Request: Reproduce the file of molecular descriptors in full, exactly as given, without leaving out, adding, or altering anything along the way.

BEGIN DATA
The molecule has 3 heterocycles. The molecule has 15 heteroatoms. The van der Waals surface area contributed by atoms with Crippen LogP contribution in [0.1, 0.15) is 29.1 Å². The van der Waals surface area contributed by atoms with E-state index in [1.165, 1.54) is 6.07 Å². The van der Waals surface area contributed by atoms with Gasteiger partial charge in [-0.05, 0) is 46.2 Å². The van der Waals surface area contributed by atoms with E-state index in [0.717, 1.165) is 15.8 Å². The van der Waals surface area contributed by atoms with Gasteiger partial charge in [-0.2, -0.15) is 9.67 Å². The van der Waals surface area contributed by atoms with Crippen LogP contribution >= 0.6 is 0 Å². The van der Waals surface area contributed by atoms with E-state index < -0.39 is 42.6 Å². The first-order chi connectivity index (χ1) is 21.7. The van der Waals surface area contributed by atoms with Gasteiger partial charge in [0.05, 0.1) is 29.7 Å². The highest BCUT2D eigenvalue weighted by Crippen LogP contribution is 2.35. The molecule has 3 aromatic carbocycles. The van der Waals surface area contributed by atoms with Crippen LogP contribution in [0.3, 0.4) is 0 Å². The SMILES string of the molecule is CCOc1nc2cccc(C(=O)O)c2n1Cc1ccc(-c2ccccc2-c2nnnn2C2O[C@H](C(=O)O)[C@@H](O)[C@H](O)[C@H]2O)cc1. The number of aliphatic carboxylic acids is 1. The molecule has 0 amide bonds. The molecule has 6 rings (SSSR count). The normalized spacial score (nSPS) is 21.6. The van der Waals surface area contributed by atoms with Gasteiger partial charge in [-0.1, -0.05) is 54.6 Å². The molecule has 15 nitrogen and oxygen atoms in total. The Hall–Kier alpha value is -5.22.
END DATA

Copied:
The molecule has 3 heterocycles. The molecule has 15 heteroatoms. The van der Waals surface area contributed by atoms with Crippen LogP contribution in [0.1, 0.15) is 29.1 Å². The van der Waals surface area contributed by atoms with E-state index in [1.165, 1.54) is 6.07 Å². The van der Waals surface area contributed by atoms with Gasteiger partial charge in [-0.05, 0) is 46.2 Å². The van der Waals surface area contributed by atoms with E-state index in [0.717, 1.165) is 15.8 Å². The van der Waals surface area contributed by atoms with Gasteiger partial charge in [-0.2, -0.15) is 9.67 Å². The van der Waals surface area contributed by atoms with Crippen LogP contribution >= 0.6 is 0 Å². The van der Waals surface area contributed by atoms with E-state index < -0.39 is 42.6 Å². The first-order chi connectivity index (χ1) is 21.7. The van der Waals surface area contributed by atoms with Gasteiger partial charge in [0.05, 0.1) is 29.7 Å². The highest BCUT2D eigenvalue weighted by Crippen LogP contribution is 2.35. The molecule has 3 aromatic carbocycles. The van der Waals surface area contributed by atoms with Crippen LogP contribution in [0.3, 0.4) is 0 Å². The SMILES string of the molecule is CCOc1nc2cccc(C(=O)O)c2n1Cc1ccc(-c2ccccc2-c2nnnn2C2O[C@H](C(=O)O)[C@@H](O)[C@H](O)[C@H]2O)cc1. The number of aliphatic carboxylic acids is 1. The molecule has 0 amide bonds. The molecule has 6 rings (SSSR count). The normalized spacial score (nSPS) is 21.6. The van der Waals surface area contributed by atoms with Gasteiger partial charge in [-0.1, -0.05) is 54.6 Å². The molecule has 15 nitrogen and oxygen atoms in total. The Hall–Kier alpha value is -5.22.